Phytoliths may be extracted from residue on many sources: dental calculus (buildup on teeth); food preparation tools like rocks, grinders, and scrapers; cooking or storage containers; ritual offerings; and garden areas.

Sampling strategies

  1. Cultural contexts: The most important consideration when designing a sampling strategy for a cultural context is to fit the sampling design to the research objectives. For example, if the objective of the study is to identify activity areas, it may be ideal to sample using a grid system. If the objective is to identify foodstuffs, it may be more beneficial to focus on areas where food processing and consumption took place. It is always beneficial to sample ubiquitously throughout the site, because it is always possible to select a smaller portion of the samples for analysis from a larger collection. Samples should be collected and labeled in individual plastic bags. It is not necessary to freeze the samples, or treat them in any special way because silica is not subject to decay by microorganisms.[5]
  2. Natural contexts: Sampling a natural context, typically for the purpose of environmental reconstruction, should be done in a context that is free of disturbances. Human activity can alter the makeup of samples of local vegetation, so sites with evidence of human occupation should be avoided. Bottom deposits of lakes are usually a good context for phytolith samples, because wind often will carry phytoliths from the topsoil and deposit them on water, where they will sink to the bottom, very similar to pollen. It is also possible and desirable to take vertical samples of phytolith data, as it can be a good indicator of changing frequencies of taxa over time.[5]
  3. Modern surfaces: Sampling modern surfaces for use with archeobotanical data may be used to create a reference collection, if the taxa being sampled are known. It may also serve to "detect downward movement of phytoliths into archaeological strata".[5] Taking point samples for modern contexts is ideal.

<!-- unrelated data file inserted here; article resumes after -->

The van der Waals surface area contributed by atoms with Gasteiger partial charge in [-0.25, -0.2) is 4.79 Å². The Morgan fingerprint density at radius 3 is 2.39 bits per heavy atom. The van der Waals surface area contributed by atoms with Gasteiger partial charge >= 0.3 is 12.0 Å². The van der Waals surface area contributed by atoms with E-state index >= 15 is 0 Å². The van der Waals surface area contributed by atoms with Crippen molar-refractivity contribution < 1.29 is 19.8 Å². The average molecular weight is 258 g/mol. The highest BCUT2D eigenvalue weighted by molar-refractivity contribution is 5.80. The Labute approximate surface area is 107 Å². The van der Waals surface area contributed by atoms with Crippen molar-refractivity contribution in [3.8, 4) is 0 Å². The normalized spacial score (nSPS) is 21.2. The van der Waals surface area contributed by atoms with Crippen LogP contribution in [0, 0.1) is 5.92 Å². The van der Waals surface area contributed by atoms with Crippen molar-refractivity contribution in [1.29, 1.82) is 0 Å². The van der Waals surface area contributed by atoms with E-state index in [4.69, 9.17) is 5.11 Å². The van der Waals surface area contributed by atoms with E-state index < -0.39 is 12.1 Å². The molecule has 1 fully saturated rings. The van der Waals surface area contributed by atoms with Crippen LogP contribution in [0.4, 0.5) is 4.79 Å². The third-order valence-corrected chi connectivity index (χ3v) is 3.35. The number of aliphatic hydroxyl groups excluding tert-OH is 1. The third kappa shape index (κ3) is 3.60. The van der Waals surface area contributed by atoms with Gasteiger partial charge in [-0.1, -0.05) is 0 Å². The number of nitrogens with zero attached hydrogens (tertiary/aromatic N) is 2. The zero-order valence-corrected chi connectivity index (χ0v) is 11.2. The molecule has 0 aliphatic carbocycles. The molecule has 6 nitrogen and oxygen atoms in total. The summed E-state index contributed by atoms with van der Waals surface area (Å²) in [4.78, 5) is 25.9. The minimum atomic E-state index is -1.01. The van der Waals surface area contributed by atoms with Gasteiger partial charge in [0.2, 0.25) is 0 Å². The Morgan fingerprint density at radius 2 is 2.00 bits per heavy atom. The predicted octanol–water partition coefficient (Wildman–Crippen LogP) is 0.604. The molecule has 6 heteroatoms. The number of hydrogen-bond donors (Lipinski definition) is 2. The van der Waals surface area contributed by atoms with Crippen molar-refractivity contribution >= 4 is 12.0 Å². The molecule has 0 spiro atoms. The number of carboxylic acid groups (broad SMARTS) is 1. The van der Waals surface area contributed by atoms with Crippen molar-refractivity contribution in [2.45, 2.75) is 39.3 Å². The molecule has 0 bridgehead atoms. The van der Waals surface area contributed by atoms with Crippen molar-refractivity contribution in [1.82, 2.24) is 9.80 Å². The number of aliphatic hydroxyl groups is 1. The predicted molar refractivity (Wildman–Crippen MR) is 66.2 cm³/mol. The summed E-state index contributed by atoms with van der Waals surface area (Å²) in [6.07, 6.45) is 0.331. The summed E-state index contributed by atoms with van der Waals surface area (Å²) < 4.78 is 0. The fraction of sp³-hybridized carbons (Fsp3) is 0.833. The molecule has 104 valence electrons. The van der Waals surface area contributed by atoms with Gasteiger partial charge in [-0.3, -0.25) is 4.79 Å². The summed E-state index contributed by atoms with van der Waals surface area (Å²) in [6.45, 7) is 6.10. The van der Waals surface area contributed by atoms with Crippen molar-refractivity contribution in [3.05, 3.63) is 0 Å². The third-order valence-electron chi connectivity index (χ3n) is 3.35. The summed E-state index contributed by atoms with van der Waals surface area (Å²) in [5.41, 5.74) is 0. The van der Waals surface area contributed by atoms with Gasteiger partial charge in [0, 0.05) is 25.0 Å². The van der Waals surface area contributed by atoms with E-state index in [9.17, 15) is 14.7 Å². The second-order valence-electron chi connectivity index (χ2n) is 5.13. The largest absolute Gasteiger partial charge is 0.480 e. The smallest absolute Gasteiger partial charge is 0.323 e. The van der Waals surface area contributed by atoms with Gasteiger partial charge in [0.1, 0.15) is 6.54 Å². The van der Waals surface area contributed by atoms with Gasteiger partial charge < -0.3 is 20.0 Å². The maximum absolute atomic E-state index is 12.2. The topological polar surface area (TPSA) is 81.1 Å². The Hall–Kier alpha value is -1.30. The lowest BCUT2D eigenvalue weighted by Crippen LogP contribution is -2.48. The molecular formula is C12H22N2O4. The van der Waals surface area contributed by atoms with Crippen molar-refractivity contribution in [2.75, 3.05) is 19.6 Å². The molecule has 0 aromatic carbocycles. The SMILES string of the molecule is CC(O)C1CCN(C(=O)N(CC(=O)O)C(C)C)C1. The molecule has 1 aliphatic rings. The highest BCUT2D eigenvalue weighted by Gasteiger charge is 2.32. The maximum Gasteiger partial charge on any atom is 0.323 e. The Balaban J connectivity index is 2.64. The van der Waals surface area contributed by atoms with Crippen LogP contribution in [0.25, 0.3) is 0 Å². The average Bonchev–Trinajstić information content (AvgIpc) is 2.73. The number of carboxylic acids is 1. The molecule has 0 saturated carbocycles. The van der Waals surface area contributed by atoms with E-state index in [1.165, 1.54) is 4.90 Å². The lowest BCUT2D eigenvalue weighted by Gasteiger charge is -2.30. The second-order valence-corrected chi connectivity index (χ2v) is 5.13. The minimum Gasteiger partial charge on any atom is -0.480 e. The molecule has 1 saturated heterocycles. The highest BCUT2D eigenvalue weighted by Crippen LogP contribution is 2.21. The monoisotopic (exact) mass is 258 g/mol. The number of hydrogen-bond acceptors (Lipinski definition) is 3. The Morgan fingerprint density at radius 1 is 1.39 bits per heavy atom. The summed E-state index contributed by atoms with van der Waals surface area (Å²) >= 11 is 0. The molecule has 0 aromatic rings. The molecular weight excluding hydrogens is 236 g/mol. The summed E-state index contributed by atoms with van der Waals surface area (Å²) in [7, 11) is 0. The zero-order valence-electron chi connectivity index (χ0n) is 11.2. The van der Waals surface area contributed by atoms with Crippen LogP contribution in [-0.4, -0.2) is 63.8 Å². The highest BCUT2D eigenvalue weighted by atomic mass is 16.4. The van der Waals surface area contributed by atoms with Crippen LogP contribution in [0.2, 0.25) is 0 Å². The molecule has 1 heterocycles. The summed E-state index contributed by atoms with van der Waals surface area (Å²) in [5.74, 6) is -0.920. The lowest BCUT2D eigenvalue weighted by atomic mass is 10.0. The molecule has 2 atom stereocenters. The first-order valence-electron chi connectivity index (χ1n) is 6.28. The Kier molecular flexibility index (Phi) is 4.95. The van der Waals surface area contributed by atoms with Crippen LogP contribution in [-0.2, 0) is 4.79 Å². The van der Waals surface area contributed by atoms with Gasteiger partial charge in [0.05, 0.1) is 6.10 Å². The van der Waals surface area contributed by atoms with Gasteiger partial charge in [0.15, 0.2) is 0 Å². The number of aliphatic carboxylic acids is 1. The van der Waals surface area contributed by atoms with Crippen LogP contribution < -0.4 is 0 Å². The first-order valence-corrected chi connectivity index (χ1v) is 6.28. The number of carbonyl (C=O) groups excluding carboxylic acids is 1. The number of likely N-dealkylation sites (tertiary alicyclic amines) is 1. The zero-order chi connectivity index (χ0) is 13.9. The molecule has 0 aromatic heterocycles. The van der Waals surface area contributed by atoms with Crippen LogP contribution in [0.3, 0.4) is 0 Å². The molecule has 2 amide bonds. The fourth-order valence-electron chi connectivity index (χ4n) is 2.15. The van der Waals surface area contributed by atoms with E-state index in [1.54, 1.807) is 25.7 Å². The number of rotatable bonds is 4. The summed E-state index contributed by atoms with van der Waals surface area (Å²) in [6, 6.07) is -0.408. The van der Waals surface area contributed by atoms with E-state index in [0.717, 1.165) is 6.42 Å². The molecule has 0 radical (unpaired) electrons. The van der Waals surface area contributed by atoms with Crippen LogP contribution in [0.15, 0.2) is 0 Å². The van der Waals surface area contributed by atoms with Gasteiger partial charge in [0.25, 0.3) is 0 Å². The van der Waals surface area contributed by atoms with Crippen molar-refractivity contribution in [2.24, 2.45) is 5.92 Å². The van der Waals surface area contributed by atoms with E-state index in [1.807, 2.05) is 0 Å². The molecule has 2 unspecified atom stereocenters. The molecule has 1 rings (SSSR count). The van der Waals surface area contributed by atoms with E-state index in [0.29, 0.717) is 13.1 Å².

Laboratory analysis

The first step in the laboratory analysis of phytolith samples is processing, in order to extract the phytoliths from the soil. Phytoliths can be extracted from soil samples in two ways: chemically or by ashing. After processing, microscopy is used to identify the phytoliths. Optical microscopes with magnifications of 200-400x are typically used to screen phytoliths. Scanning electron microscopy may also allow for a more detailed study of phytoliths.[5]

Contribution to archaeobotanical knowledge

  • Phytolith analysis is particularly useful in tropical regions, where other types of plant remains are typically not well preserved.
  • Phytolith analysis has been used to retrace the domestication and ancestral lineage of various plants. For example, research tracing modern lineages of maize in South America and the American Southwest using phytolith remains on ceramics and pottery has proven to be enlightening. Recent genetic data suggests that the oldest ancestor of Zea mays is teosinte, a wild grass found in southwest Mexico. The Zea mays lineage split off from this grass about six to seven thousand years ago. Phytolith analyses from Bolivia suggest that several varieties of maize were present in the Lake Titicaca region of Bolivia almost 1000 years before the Tiwanaku expansion, when it was previously thought to have been introduced in the region. This case is not isolated. Around the same time, certain varieties of maize could be found with ubiquity across part of South America, suggesting a highly frequented and established trade route existed. Phytolith data from the southeastern United States suggest that two different lineages of maize were introduced from two different sources. Research that hopes to discover more specific information about the spread of maize throughout the southeastern United States is currently under way.[6]